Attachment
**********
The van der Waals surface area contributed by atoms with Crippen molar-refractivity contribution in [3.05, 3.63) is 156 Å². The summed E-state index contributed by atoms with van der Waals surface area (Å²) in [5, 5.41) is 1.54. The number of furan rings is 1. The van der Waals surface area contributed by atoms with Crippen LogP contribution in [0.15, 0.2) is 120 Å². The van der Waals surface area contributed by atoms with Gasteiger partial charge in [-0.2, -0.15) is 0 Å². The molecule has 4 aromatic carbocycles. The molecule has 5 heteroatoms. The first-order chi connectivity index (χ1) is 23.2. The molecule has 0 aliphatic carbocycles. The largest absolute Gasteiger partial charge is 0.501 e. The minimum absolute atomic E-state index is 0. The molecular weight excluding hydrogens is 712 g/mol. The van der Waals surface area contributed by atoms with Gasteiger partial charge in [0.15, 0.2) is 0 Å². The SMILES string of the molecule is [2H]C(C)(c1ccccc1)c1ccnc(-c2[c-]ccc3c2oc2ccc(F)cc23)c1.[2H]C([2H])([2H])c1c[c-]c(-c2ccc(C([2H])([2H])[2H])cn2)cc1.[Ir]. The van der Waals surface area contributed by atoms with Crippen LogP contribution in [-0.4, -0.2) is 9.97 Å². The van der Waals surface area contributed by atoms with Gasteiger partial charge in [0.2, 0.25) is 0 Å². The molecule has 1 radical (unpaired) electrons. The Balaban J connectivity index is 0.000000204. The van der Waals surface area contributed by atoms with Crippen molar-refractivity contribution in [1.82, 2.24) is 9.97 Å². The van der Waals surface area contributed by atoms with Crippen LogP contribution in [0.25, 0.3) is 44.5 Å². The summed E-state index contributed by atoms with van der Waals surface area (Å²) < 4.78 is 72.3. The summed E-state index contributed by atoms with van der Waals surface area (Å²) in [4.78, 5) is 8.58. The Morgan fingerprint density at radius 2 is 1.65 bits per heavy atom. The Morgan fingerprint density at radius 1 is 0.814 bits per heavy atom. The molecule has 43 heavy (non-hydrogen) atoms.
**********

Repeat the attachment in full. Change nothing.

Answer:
The van der Waals surface area contributed by atoms with Crippen molar-refractivity contribution in [3.05, 3.63) is 156 Å². The summed E-state index contributed by atoms with van der Waals surface area (Å²) in [5, 5.41) is 1.54. The number of furan rings is 1. The van der Waals surface area contributed by atoms with Crippen LogP contribution in [0.15, 0.2) is 120 Å². The van der Waals surface area contributed by atoms with Gasteiger partial charge in [-0.2, -0.15) is 0 Å². The molecule has 4 aromatic carbocycles. The molecule has 5 heteroatoms. The first-order chi connectivity index (χ1) is 23.2. The molecule has 0 aliphatic carbocycles. The largest absolute Gasteiger partial charge is 0.501 e. The minimum absolute atomic E-state index is 0. The molecular weight excluding hydrogens is 712 g/mol. The van der Waals surface area contributed by atoms with Gasteiger partial charge in [0.15, 0.2) is 0 Å². The SMILES string of the molecule is [2H]C(C)(c1ccccc1)c1ccnc(-c2[c-]ccc3c2oc2ccc(F)cc23)c1.[2H]C([2H])([2H])c1c[c-]c(-c2ccc(C([2H])([2H])[2H])cn2)cc1.[Ir]. The van der Waals surface area contributed by atoms with Crippen LogP contribution in [-0.4, -0.2) is 9.97 Å². The van der Waals surface area contributed by atoms with Gasteiger partial charge in [0.2, 0.25) is 0 Å². The molecule has 1 radical (unpaired) electrons. The Balaban J connectivity index is 0.000000204. The van der Waals surface area contributed by atoms with Crippen molar-refractivity contribution in [1.82, 2.24) is 9.97 Å². The van der Waals surface area contributed by atoms with Crippen LogP contribution in [0.25, 0.3) is 44.5 Å². The summed E-state index contributed by atoms with van der Waals surface area (Å²) < 4.78 is 72.3. The summed E-state index contributed by atoms with van der Waals surface area (Å²) in [4.78, 5) is 8.58. The Morgan fingerprint density at radius 2 is 1.65 bits per heavy atom. The Morgan fingerprint density at radius 1 is 0.814 bits per heavy atom. The molecule has 43 heavy (non-hydrogen) atoms.